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Tracing Oceanic Pathways using High Resolution Model Output

Project Information

oceanography
Project Status: Complete
Submitted By: Kristi Burkholder
Project Email: kburkholder@stonehill.edu
Project Institution: Stonehill College
Anchor Institution: MGHPCC
Project Address: 320 Washington St.
Easton, Massachusetts. 02357

Mentors: Chris Hill
Students: Nicholas Colella

Project Description

The amazingly productive waters of the Gulf of Maine (GOM) support one of the most biodiverse and economically important marine habitats in the world. This productivity relies on adequate concentrations of nutrients being transported into the photic zone during times of the year when significant amounts of sunlight are present. As such, an understanding of the nature and variability of the pathways that deliver nutrients to the photic zone is desirable. Since studying the real ocean is experimentally difficult, models of ocean circulation can provide valuable information to researchers about the nature of ocean circulation. My research relies on using output from one such model, the Regional Ocean Modeling System (ROMS), to investigate nutrient pathways in the GOM and how they are changing as oceanic temperatures warm.

In order to study pathways in the ROMS model, my lab makes use of a code called LTRANS (http://northweb.hpl.umces.edu/LTRANS.htm) to launch synthetic "drifters" in the model and to calculate their trajectories through the GOM using the model velocity fields (which vary in time). However, running this code becomes quite time and resource intensive: for each "drifter" launched, the computer must calculate a new position at each time step through the time-varying velocity field. I hope that the Cyberteam will help me to make this process more efficient such that my students and I are able to access the data more easily and run larger numbers of trajectories without being limited by computational power.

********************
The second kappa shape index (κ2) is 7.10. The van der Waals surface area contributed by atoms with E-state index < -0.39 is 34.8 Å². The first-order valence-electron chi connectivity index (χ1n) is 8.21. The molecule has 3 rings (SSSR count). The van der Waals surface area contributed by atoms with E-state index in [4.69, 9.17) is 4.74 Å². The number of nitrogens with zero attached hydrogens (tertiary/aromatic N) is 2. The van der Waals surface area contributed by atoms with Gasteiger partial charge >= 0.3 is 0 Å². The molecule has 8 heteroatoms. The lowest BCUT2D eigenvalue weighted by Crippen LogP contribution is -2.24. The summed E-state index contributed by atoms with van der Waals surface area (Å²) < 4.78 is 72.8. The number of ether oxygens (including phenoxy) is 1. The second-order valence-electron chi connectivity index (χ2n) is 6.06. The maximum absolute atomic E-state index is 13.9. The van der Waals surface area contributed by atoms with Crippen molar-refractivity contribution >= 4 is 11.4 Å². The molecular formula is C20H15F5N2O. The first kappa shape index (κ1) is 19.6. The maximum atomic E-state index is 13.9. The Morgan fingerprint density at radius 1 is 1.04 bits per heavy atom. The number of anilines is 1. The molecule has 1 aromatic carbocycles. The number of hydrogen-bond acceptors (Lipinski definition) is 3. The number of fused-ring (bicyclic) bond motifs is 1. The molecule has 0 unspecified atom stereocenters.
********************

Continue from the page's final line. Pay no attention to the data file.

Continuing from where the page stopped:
Project Information

oceanography
Project Status: Complete
Submitted By: Kristi Burkholder
Project Email: kburkholder@stonehill.edu
Project Institution: Stonehill College
Anchor Institution: MGHPCC
Project Address: 320 Washington St.
Easton, Massachusetts. 02357

Mentors: Chris Hill
Students: Nicholas Colella

Project Description

The amazingly productive waters of the Gulf of Maine (GOM) support one of the most biodiverse and economically important marine habitats in the world. This productivity relies on adequate concentrations of nutrients being transported into the photic zone during times of the year when significant amounts of sunlight are present. As such, an understanding of the nature and variability of the pathways that deliver nutrients to the photic zone is desirable. Since studying the real ocean is experimentally difficult, models of ocean circulation can provide valuable information to researchers about the nature of ocean circulation. My research relies on using output from one such model, the Regional Ocean Modeling System (ROMS), to investigate nutrient pathways in the GOM and how they are changing as oceanic temperatures warm.

In order to study pathways in the ROMS model, my lab makes use of a code called LTRANS (http://northweb.hpl.umces.edu/LTRANS.htm) to launch synthetic "drifters" in the model and to calculate their trajectories through the GOM using the model velocity fields (which vary in time). However, running this code becomes quite time and resource intensive: for each "drifter" launched, the computer must calculate a new position at each time step through the time-varying velocity field. I hope that the Cyberteam will help me to make this process more efficient such that my students and I are able to access the data more easily and run larger numbers of trajectories without being limited by computational power.